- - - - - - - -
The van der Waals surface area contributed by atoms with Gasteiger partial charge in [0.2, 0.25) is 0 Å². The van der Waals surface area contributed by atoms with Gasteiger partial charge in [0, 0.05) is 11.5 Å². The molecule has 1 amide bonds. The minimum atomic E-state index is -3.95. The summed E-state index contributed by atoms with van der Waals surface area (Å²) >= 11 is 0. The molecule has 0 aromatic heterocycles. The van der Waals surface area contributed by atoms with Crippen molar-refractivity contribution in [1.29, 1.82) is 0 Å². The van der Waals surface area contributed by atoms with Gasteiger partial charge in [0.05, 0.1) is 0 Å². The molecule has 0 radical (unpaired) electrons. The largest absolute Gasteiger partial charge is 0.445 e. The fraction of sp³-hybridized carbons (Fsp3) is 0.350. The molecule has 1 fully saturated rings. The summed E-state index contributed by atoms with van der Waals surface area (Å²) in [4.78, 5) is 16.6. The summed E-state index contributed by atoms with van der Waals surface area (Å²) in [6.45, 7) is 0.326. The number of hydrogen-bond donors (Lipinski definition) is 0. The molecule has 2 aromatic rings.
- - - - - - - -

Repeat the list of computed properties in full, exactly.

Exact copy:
The van der Waals surface area contributed by atoms with Gasteiger partial charge in [0.2, 0.25) is 0 Å². The van der Waals surface area contributed by atoms with Gasteiger partial charge in [0, 0.05) is 11.5 Å². The molecule has 1 amide bonds. The minimum atomic E-state index is -3.95. The summed E-state index contributed by atoms with van der Waals surface area (Å²) >= 11 is 0. The molecule has 0 aromatic heterocycles. The van der Waals surface area contributed by atoms with Crippen molar-refractivity contribution in [1.29, 1.82) is 0 Å². The van der Waals surface area contributed by atoms with Gasteiger partial charge in [0.05, 0.1) is 0 Å². The molecule has 0 radical (unpaired) electrons. The largest absolute Gasteiger partial charge is 0.445 e. The fraction of sp³-hybridized carbons (Fsp3) is 0.350. The molecule has 1 fully saturated rings. The summed E-state index contributed by atoms with van der Waals surface area (Å²) in [4.78, 5) is 16.6. The summed E-state index contributed by atoms with van der Waals surface area (Å²) in [6.45, 7) is 0.326. The number of hydrogen-bond donors (Lipinski definition) is 0. The molecule has 2 aromatic rings.